13. What You Don't Know identifies the linkages between environmental pollution and illnesses in communities, and discusses the impact of pollution on quality of life through a series of case studies. Identifies the in-home and workplace risks associated with chemical usage, discusses OSHA's role in work place protection, and offers ideas for ensuring the safe use of chemicals in the home.
14. Food For Thought measures the health cost of nutritional illiteracy by looking at the critical elements of good nutrition, factors that influence eating habits, and the impact that being well-informed can have on individual nutritional decisions.
15. Weighing In explains how poor food choices and an increasingly sedentary lifestyle combine to contribute to a dramatic increase in obesity in America. Identifies successful and unsuccessful weight loss approaches, following the experiences of two people who are maintaining weight loss after decades of failed attempts.
16. Working It Out explains why physical fitness and regular exercise are important for individuals of all ages. Focuses on physical activity as a valuable lifelong habit, as well as a way to teach teamwork, shared effort, and esprit de corps to children.
17. Germ Warfare examines the increasing incidence of infectious germ-borne illnesses that occur in industrialized and developing countries. Discusses how society reacts to infectious diseases, and outlines the role of the Centers for Disease Control and Prevention in identifying, treating, and preventing the spread of these diseases.
18. The Modern Plague recounts medical science's search for the cause of a mysterious illness that seemed to affect only gay young men in the early 1980s. Describes how the disease (acquired immune deficiency syndrome, or AIDS) and the human immunodeficiency virus that causes it were identified, as well as modes of transmission.
19. Heart of the Matter studies the risk factors for coronary heart disease, still the number one killer of men and women in the United States. The before-and after-story of a heart by-pass patient illustrates how mitigation of these risks factors decreases the likelihood of atherosclerosis and the complications of heart disease, while the experience of a female heart attack victim show the difference between symptoms in men and women.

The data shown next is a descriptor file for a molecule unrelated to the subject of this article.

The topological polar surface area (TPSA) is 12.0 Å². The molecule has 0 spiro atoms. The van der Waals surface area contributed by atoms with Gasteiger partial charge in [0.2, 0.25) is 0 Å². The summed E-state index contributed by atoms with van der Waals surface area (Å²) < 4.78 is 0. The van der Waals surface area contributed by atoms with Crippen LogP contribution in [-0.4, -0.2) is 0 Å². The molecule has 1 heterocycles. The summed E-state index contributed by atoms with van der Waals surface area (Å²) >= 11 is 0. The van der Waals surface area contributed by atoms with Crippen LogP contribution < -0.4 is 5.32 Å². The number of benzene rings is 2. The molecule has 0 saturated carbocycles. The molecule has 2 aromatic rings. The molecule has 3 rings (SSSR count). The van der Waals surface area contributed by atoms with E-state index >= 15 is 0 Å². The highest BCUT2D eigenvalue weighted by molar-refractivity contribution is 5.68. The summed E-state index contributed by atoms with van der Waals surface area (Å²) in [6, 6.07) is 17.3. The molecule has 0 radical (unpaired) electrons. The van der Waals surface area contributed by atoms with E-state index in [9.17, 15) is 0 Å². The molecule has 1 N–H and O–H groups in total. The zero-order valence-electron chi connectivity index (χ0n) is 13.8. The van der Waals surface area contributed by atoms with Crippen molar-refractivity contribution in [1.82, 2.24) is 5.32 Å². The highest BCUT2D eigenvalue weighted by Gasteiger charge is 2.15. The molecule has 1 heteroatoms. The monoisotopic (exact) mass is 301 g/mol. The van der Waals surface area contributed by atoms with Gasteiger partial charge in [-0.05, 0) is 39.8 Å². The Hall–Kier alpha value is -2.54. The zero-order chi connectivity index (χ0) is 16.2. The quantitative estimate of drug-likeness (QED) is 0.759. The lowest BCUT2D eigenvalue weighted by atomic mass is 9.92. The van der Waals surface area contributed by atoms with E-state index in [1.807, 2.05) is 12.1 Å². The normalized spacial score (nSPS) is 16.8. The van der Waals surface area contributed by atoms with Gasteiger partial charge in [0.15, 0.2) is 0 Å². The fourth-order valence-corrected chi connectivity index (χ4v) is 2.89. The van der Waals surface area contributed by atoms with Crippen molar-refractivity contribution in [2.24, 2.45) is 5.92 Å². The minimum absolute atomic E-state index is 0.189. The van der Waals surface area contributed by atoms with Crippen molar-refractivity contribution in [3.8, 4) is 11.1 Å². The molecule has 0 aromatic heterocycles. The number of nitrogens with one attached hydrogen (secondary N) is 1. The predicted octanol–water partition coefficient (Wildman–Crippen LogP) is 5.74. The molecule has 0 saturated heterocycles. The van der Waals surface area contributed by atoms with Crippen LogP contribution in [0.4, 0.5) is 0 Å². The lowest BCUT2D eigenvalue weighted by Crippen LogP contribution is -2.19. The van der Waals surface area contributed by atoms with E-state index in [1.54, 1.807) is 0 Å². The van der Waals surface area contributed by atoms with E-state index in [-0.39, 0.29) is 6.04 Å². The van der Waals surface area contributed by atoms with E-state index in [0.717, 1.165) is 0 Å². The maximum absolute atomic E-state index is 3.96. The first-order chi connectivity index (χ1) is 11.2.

20. Brain Attack looks at the most common sudden injury to the brain and the third leading cause of death in the United States - stroke. This episode identifies the factors that can cause strokes and the symptoms to which people need to be alerted, followed by the rehabilitation stories of two stroke victims. A pregnant woman who suffered a stroke two weeks before the bay was due, and a healthy, middle age man who suffered a cerebral hemorrhage as he got ready for work.
21. Diagnosis: Cancer deals with why patients diagnosed with cancer should no longer assume that the diagnosis is as "death sentence". Using the backdrop of two patients who are attending a support group, it explains the process by which normal cells mutate and become cancerous, as well as the impact of heredity, diet, nutrition, and exercise on the development of cancer.
22. Living With Cancer identifies the recent technological and scientific advances that have enabled ever- greater numbers of cancer patients to "beat" the disease. Hearing from cancer victims themselves, it assesses the psychological., social, and spiritual impact of cancer on the individual; the importance of family and support groups; and the impact that a battle with cancer often has on the individual's values and life priorities.
23. Age Happens focuses on the psychological and physiological aspects of aging, and how exercise, proper diet, and social interaction can help prolong life spans.
24. Final Chapter looks at the range of cultural issues and attitudes that surround death and dying. Includes a case study of a woman who has rejected her HIV medicine and is awaiting her death. Also studies the hospice movement as a source of support for dying persons and their families.
25. The Medical Marketplace takes the viewer through the choices we must make in regards to our health care, from how to pick an insurance plan that fits your need to building a relationship with your primary care physician.
26. What Price? delves into two critical issues inequalities in health care and health care delivery, and ethical considerations in allocating limited health care resources.